November 18, 2019
President Donald Trump reportedly refused to sign off on a flavored e-cigarette ban drawn up by federal regulators despite previously claiming he'd do just that.
Federal officials were ready to hold a news conference announcing regulations that would prohibit the sale of candy-, fruit- and mint-flavored vapes within 30 days. But on Nov. 4 – the night before the announcement was set to happen – Trump declined to sign a necessary one-page "decision memo," according to The Washington Post.
The ban would have required e-cigarette manufacturers to get approval from the U.S. Food and Drug Administration before putting their products back on the market. Trump and U.S. health secretary Alex Azar initially pledged to ban flavored vapes after a mid-September meeting at the Oval Office.
But the proposed regulations no longer appear imminent.
Trump reversed course because he thought banning flavored e-cigarettes would hurt his re-election chances, The Post reported, citing unnamed sources. Protesters had begun appearing at his events. Trump reportedly feared the impact of job losses within the industry as he touted a strong economy, particularly in battleground states.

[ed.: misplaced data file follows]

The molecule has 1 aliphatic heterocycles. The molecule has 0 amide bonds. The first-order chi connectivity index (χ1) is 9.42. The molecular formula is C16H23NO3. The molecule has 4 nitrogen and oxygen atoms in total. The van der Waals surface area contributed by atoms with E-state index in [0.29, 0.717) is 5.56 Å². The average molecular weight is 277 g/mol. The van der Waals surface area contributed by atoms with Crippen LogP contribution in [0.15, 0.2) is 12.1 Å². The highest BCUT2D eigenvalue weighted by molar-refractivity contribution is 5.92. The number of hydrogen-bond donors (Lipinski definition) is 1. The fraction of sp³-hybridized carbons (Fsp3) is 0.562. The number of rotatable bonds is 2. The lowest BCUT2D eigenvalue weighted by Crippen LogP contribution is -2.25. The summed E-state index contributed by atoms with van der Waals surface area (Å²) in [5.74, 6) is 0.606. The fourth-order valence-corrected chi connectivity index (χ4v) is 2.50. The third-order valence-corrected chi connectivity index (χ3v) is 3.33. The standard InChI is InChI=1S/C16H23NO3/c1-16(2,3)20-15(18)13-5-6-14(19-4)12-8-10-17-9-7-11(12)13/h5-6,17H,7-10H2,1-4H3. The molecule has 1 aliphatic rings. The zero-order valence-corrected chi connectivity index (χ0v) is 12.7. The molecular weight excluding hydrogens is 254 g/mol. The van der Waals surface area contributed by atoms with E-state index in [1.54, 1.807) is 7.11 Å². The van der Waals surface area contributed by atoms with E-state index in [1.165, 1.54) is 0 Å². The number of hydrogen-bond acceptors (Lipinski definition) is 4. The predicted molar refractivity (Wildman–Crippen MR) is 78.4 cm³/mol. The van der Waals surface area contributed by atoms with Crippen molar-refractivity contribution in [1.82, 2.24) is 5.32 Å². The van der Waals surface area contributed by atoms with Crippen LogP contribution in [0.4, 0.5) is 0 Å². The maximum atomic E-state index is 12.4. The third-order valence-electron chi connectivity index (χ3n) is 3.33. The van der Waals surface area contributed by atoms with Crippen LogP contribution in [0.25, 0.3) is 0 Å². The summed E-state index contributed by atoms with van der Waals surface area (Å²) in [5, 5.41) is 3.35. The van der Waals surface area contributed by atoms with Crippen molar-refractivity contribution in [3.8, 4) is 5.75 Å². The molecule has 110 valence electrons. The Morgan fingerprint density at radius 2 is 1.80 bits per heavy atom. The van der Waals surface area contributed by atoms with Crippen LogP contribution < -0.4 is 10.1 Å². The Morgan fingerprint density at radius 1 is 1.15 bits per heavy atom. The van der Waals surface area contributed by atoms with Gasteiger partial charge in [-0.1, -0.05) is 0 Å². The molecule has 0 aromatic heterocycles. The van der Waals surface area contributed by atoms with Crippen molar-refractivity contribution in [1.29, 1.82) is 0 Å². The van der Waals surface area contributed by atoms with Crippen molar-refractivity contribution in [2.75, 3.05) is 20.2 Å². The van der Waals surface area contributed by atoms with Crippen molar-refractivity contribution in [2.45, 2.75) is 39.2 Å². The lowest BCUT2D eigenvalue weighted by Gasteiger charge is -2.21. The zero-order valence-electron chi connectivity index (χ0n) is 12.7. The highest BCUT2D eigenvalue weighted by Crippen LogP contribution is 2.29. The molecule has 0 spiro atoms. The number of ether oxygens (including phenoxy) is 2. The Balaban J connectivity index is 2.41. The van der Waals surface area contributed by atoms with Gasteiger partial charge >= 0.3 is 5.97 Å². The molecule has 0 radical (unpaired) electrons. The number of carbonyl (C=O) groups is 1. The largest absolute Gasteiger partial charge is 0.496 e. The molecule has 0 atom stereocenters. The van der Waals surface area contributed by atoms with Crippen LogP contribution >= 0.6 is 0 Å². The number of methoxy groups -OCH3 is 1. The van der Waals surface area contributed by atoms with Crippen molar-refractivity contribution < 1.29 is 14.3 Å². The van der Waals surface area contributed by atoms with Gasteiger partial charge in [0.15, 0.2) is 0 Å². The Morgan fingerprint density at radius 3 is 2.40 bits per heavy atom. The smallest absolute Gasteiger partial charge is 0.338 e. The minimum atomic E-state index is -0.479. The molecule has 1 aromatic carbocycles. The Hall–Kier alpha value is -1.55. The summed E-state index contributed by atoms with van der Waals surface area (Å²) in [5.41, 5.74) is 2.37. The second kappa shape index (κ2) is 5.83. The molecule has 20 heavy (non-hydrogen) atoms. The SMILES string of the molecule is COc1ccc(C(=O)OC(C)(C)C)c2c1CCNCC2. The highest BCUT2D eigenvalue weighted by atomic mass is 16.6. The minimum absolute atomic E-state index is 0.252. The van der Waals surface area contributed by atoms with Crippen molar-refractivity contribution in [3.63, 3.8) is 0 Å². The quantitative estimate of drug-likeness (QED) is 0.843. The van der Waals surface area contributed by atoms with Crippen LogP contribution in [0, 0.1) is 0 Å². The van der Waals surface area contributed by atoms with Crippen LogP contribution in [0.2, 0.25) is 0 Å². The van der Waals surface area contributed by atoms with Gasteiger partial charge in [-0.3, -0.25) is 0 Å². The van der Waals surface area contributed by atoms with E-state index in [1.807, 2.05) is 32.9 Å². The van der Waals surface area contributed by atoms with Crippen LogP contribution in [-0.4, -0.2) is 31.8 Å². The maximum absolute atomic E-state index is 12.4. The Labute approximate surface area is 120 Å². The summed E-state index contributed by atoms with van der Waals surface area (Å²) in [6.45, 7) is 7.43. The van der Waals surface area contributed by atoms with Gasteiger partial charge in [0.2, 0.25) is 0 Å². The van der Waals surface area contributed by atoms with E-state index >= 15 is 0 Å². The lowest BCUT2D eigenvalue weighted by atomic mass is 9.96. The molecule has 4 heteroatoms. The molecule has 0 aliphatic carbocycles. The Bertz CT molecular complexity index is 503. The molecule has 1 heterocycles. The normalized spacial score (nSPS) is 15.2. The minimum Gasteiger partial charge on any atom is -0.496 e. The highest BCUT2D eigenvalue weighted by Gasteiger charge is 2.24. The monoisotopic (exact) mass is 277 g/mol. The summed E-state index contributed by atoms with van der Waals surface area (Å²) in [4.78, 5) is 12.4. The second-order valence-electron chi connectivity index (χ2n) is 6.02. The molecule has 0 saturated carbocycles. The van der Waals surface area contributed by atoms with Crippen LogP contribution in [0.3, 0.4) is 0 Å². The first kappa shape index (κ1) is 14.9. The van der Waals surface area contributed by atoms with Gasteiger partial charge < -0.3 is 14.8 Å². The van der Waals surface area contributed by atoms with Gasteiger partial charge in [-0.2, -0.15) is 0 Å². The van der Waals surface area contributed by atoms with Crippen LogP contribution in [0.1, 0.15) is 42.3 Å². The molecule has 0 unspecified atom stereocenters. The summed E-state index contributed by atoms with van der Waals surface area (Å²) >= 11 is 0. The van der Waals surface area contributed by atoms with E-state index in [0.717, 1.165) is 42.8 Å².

Yet, the president possibly could pursue a less restrictive way to prevent youth from using e-cigarettes and related vaping products. Here's more from The Post:
"Given Trump's record of zigzags, some officials cautioned the president could reverse course again. Or he might back some ban on flavored e-cigarettes that exempts vape shops. Others said the White House might pursue a different tack altogether by endorsing legislation that would raise the minimum federal age for buying tobacco products to 21 from 18 or take other steps to try to prevent teens from getting access to the products."
Just days after the canceled vaping press conference, Trump told reporters that his administration wanted to raise the minimum age to purchase e-cigarettes, a move that would require Congressional action.
"We're talking about the age, we're talking about flavors, we're talking about keeping people working – there are some pretty good aspects," Trump told reporters on Nov. 8.
The U.S. Centers for Disease Control and Prevention is investigating a surge in lung illnesses tied to e-cigarettes and vaping products, including those containing THC, the psychoactive compound in marijuana. There have been 2,172 confirmed and probable vaping-related lung injuries. Forty-two people have died in 24 states, including Pennsylvania and New Jersey.
Earlier this month, CDC officials pointed to vitamin E acetate as a likely cause of some of the injuries, but they emphasized that there could be multiple components causing harm.